My Lens: Part 1 – Seeing the World in Pictures and Words

Do you ever find that when you’re doing something so much, or so focused on one thing, that you end up seeing the world through a certain lens? As someone who plays a lot of video games, I’ve noted this since I was little… I remember lying in bed at silly o’clock, after sneaking some game time after Mom and Dad fell asleep, and finding it impossible to use my imagination without picturing it in that video game world. It’s actually called the Tetris Effect and, back then, it was distracting to say the least. Now I’m older though, I’ve realised it can actually be quite the blessing.

As a photographer, spending your days looking down a viewfinder, you begin to see the world as a series of potential photos. Where other people see their walk to work, you see a series of incredible images going unnoticed to the general populace. Before actually devoting time to my camera I used to scroll through the thousands upon thousands of amazing photos on Flickr wondering “How did they capture that moment?”. I realised later it’s because of how they see the world, their practice with the camera, and whilst I’m by no means the best photographer in the world, I now finally see those potential images in everyday life; it still surprises me to this day. It’s a wonderful, creative way to view the world and one I’d recommend to anyone.

So why am I mentioning it? Is it to recommend everyone take up photography? Not really, at least that my sole aim, though I’d recommend to anyone and everyone to try it, at least for a few weeks. The reason I mention it is because I’m seeing the world through yet another lens now… I’m seeing the world in words. I’m not talking about how Neo sees the Matrix, letters and code flying up and down, but more that I’m seeing and thinking of potential blog posts and potential stories. I’ve always been a writer, I’ve always had ideas building up within my head, but I’ve never quite got to the point of having this outlook. One of the main things that’s always held me back is a doubt I’ll have enough ideas, as though my mind is a spring soon to run dry. After all, there’s only so many times I can bitch and moan about my motivation, right? But in all seriousness, blogging more frequently, even writing more frequently, is what I’ve needed to see the world in an entirely new way. I liken this to my photography, because it’s what I know, but I’d assume its akin to musicians hearing songs in the every day hubbub of life. It’s true that to be a writer, a photographer, a musician, you have to actively practice your craft, but nobody ever tells you how it changes your view. If it works for writing, photography, and, I assume, music, try to imagine what else is out there!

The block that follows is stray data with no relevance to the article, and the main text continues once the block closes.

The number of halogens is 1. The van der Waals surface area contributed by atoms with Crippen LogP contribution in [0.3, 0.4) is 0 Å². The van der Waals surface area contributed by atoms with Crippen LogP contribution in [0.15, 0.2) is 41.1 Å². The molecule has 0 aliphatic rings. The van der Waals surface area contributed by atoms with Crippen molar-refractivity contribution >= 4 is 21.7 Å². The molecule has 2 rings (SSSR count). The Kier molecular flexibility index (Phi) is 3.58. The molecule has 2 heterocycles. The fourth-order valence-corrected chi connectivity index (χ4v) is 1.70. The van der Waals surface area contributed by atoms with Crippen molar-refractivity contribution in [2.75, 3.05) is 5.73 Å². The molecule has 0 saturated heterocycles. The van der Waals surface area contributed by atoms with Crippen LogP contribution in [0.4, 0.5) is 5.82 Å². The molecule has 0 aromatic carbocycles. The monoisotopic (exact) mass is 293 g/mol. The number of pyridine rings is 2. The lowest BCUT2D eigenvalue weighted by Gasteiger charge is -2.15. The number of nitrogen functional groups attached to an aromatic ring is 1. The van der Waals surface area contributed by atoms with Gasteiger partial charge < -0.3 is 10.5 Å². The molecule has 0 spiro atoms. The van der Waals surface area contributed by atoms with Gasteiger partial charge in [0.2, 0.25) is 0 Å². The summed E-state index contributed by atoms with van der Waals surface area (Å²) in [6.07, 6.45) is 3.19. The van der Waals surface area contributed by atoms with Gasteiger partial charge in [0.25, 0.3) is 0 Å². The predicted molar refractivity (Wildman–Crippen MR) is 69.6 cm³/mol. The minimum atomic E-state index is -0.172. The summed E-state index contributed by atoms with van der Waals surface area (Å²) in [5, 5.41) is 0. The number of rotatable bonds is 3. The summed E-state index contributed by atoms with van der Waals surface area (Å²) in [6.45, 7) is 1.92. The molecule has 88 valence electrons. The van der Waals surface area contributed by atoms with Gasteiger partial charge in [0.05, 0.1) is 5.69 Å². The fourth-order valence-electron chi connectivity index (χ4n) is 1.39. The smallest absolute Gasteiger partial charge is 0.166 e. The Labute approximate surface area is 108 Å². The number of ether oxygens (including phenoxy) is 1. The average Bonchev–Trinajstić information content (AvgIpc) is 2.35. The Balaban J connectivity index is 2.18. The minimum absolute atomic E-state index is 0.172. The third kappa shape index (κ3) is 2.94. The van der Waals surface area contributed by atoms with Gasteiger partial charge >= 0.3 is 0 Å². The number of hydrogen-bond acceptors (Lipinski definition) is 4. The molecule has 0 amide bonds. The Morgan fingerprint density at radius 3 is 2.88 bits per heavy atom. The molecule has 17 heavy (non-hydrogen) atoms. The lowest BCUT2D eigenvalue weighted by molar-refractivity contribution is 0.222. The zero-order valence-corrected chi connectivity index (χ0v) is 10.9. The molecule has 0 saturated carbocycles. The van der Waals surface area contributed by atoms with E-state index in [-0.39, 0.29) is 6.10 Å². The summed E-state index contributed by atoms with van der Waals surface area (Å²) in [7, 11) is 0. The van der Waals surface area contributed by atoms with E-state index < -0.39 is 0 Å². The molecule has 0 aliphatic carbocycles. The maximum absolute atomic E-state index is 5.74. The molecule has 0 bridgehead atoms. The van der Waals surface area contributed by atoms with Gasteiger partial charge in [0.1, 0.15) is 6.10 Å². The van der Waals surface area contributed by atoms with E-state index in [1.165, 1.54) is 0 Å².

As the title suggests, this is only Part 1. Please check back this time next week for Part 2… And in the mean time, why not comment to tell us… How do you see the world? Do you have a certain “lens”?

 

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11 thoughts on “My Lens: Part 1 – Seeing the World in Pictures and Words

  1. Pingback: My Lens: Part 3 – The Power of a Lens – Clockwork Clouds

  2. I’m no photographer but having a camera on my phone changed the way I saw the world. Now even the most mundane activities like a cup of tea, or not so mundane like the vultures that were chilling on my mango tree earlier, becomes a photo op, a moment to be celebrated and archived in my history.

    Liked by 1 person

    1. It’s a blessing and a curse, I think. The ability to be able to capture and record moments is fantastic 🙂 But it does keep us a little too focused on our phones at times, haha. Still, I think the benefits are worth it! 🙂

      Liked by 1 person

  3. You’re so right about the different lenses. I’ve had both the gaming and the photography ones. The photography took me by surprise because while mentally framing shots things really did look different, it was like i hadn’t always been able to see what was around me!

    Liked by 1 person

  4. Ahhh, that glorious moment when the words (or images) start flowing through your brain! I completely agree, and I’ve found the more I focus on photography, the more my words flow (and vice-versa). It’s like they’re constantly replenishing each other – not that I don’t have dry stretches, but taking a break from one to do the other seems to do the trick.

    Liked by 1 person

  5. Pingback: My Lens: Part 2 – A Happier Perspective | Clockwork Clouds

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